Judgment of the Court of First Instance (Fifth Chamber) of 21 June 1996. - Paul Dischamp SA v Commission of the European Communities. - Suspension of the buying-in of butter by the intervention agencies - Action for damages. - Case T-226/94.
European Court reports 1996 Page II-00575
1. Agriculture ° Common organization of the markets ° Milk and milk products ° Buying-in of intervention butter ° Resumption of standing intervention arrangements after their suspension ° Conditions regarding the level of prices and stocks ° Detailed rules for calculating prices and stocks
(Council Regulation No 777/87, Art. 1(4); Commission Regulation No 1547/87, Art. 1(2))
2. Non-contractual liability ° Conditions ° Unlawful conduct ° Damage ° Causal link
(EC Treaty, Art. 215, second para.)
1. By not resuming, at the end of 1990 and at the beginning of 1991, the buying-in of butter in accordance with the standing intervention arrangements, the Commission infringed neither Article 1(4) of Regulation No 777/87 modifying the intervention arrangements for butter and skimmed-milk powder nor Article 1(2) of Regulation No 1547/87 laying down detailed rules for applying Regulation (EEC) No 777/87 as regards the buying-in of intervention butter. The Commission was entitled to find that the conditions for resuming those arrangements were not satisfied, by calculating the relationship between the market price of butter and the intervention price in figures accurate to two decimal places and by taking into account quantities accepted under the tendering procedure, whether or not the intervention agencies had put them into store, when calculating the actual stocks of butter held by those agencies.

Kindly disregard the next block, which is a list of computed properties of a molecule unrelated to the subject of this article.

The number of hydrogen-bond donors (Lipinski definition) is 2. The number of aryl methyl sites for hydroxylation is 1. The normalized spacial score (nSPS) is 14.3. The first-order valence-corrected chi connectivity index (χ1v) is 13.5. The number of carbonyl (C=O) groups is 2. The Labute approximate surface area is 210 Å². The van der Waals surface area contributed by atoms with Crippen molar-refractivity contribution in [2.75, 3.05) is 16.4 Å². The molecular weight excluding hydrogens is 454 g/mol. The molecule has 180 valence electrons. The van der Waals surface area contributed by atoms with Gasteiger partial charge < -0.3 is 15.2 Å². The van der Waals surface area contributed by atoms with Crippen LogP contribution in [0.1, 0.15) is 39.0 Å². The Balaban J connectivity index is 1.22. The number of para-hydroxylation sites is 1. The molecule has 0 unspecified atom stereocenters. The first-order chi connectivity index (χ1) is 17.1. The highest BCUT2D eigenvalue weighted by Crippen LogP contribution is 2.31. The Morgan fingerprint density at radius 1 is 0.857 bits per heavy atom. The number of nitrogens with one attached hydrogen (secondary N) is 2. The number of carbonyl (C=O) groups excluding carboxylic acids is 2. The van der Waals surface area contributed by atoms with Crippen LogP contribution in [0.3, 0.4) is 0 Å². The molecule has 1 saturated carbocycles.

2. The Community incurs liability under the second paragraph of Article 215 of the Treaty only where the wrongfulness of the conduct alleged against the institutions, the fact of the damage and the existence of a causal link between that conduct and the alleged damage are established.
In Case T-226/94,
Paul Dischamp SA, a company governed by French law, established at Sayat (France), represented by François Vignancour, of the Clermont-Ferrand Bar, and Louis Schiltz, of the Luxembourg Bar, with an address for service in Luxembourg at the latter' s Chambers, 2 Rue du Fort Rheinsheim,
Commission of the European Communities, represented by Gérard Rozet, Legal Adviser, acting as Agent, with an address for service in Luxembourg at the office of Carlos Gómez de la Cruz, of the Legal Service, Wagner Centre, Kirchberg,